I studied Microbiology and Genetics at the University Vienna. As I was very interested in developmental biology, I joined the groups of Ernst Müllner (Medical University Vienna) and Hartmut Beug (IMP Vienna) to study how developing erythrocytes regulate their cell size and respond to extracellular stimuli during my PhD work. The studies of normal hematopoiesis sparked my interest in investigating aberrant blood cell development, which can lead to cancer.
As a Postdoc, I decided to switch fields and joined the laboratory of Giulio Superti-Furga at the Center for Molecular medicine of the Austrian Academy of Sciences in Vienna. In this evironment, I trained in biochemistry of protein kinases and learned how to use Mass Spectromenty and other global approaches to study physiological processes. From 2014-2018, I was a PI at the Ludwig Boltzmann Institute for Cancer Research in Vienna, and since January 2018, I am heading the Institute for Medical Biochemistry at the University of Veterinary Medicine in Vienna.
In the Grebien laboratory, we use a multidisciplinary approach to dissect molecular mechanisms that underlie cancer development. The focus of our research is Acute Myeloid Leukemia (AML), a cancer of white blood cells that is characterized by the rapid growth of abnormal myeloid cells. Their accumulation in the bone marrow interferes with the production of normal blood cells, leading to dysfunctional hematopoiesis. AML development is caused by dysfunction of factors that are required to regulate normal blood development.
Recent genomic studies have shown that leukemia oncoproteins often arise from mutations in genes that encode transcription factors and epigenetic modulators. We believe that oncogenic mechanisms of AML fusion proteins are hard-wired in specific networks of physical, genetic and epigenetic interactions with key effector proteins. Functional exploration of these networks will provide new insights into cellular processes that depend on critical effector proteins of AML oncoproteins.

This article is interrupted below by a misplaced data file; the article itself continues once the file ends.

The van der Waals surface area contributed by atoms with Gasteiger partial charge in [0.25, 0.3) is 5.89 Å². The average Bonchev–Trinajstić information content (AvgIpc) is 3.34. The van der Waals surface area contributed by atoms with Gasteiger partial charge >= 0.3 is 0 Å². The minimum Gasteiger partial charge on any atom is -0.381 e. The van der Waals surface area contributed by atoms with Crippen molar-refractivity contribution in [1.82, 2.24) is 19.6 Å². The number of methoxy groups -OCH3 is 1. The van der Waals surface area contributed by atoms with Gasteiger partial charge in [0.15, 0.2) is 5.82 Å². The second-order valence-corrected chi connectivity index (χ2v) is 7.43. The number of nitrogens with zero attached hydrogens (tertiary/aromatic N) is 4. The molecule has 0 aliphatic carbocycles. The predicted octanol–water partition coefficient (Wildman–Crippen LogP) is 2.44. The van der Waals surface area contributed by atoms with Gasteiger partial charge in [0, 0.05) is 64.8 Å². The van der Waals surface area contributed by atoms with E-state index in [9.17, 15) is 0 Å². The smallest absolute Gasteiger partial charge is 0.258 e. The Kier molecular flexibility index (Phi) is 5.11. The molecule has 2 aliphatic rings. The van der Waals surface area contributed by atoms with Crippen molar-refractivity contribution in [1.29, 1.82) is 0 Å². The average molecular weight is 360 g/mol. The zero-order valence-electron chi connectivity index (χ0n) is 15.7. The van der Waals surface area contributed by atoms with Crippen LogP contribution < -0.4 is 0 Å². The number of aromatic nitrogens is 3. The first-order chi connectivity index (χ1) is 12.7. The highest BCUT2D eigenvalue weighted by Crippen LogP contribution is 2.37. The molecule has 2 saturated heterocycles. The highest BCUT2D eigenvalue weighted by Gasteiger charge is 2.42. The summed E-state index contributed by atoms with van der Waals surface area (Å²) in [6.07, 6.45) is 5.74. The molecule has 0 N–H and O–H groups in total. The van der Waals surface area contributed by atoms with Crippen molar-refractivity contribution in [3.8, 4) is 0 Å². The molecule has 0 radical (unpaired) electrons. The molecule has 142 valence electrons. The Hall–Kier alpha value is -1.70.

Thus, the goal of our research is a comprehensive systems-level investigation of oncogenic mechanisms employed by AML oncoproteins. By combining novel cell line and animal models of AML with cutting-edge proteomic-, epigenomic- and transcriptomic approaches, we have established a robust experimental pipeline for the functional characterization of AML oncoproteins in a multilayered fashion. This is complemented by functional studies in mouse models and primary human samples to detect molecular vulnerabilities that are dependent on the oncogenic mutation of interest.
Terlecki-Zaniewicz S et al. Biomolecular condensation of NUP98 fusion proteins drives leukemogenic gene expression. Nature Structural & Molecular Biology. 2021
Schmoellerl J et al. CDK6 is an essential direct target of NUP98-fusion proteins in acute myeloid leukemia. Blood. 2020
Skucha A et al. MLL-Fusion-Driven Leukemia Requires SETD2 to Safeguard Genomic Integrity. Nature Communications. 2018